In an article published by the WSJ today, which was originally titled “Are Central Bankers About to Lose Control?” but after some shoulder taps was renamed to the far more neutral “Can Central Banks Keep Control of Interest Rates?” author Jon Sindreu looks at the current Goldilocks state of the market, in which global growth is “coordinated and widespread” yet inflation remains absent preventing central banks from hiking rates rapidly, resulting in “elated investors” who nonetheless are haunted by a question “will interest rates develop a mind of their own?”
The response to this question will also answer the overarching question posed by the WSJ: are central bankers about to lose control after nearly a decade of artificial vol suppression and asset inflation on the back of $15 trillion in excess liquidity. The goalseeked response that the WSJ is looking for, is also the result of a Blackrock report released last week titled “The real story behind low interest rates.”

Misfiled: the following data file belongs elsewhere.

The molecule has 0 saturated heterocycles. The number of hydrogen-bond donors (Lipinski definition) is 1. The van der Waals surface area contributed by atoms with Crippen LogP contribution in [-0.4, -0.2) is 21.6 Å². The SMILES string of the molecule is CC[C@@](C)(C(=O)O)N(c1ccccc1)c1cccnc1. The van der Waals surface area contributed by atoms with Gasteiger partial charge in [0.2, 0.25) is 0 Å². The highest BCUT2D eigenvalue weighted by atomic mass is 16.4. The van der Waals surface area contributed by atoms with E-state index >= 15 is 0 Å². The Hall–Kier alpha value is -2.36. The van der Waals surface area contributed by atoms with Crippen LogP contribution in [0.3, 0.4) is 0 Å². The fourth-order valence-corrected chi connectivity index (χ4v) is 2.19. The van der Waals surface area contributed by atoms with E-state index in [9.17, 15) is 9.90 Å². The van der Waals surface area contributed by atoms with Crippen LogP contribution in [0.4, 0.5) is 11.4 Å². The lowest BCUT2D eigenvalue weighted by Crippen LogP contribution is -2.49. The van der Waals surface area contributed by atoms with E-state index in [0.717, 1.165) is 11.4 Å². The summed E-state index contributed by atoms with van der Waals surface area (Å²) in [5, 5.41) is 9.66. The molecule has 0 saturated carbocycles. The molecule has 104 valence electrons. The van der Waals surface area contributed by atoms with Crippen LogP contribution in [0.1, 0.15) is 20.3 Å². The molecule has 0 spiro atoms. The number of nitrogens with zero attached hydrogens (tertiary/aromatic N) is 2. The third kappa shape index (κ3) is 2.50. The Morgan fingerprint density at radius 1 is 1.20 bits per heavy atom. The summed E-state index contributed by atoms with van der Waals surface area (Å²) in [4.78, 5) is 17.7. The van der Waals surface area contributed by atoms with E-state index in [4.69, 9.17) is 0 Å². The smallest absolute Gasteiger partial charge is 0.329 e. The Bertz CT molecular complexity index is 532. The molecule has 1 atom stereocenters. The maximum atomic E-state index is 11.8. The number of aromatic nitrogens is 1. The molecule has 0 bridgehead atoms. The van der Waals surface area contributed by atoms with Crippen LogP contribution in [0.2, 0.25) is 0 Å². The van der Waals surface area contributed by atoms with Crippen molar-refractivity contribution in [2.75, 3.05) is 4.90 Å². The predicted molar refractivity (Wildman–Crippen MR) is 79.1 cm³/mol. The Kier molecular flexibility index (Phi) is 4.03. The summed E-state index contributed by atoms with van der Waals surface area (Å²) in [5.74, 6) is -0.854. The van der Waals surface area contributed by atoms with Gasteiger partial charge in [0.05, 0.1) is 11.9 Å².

For those who are too busy to bother with the semantic definitions of interest rates and their technical components, whether breakevens or term premia, ultimately the cost of money boils down to one thing: the inflation-adjusted opportunity cost of holding one asset relative to another. This is why the world’s central banks have been scrambling over each other to push rates as low as possible for the better part of the past decade to force investors into risky assets, or, as the WSJ puts it, “low inflation-indexed – or ‘real’ – rates push money into risky assets, because investors get little extra purchasing power for holding safer securities.” Here the WSJ references the BlackRock report which claims that “subdued real rates have been 2017’s main driver of returns in global infrastructure debt and investment-grade corporate debt. They also boost gold and real estate, analysts say, which don’t pay coupons but don’t lose value when inflation rises.”
This post was published at Zero Hedge on Dec 26, 2017.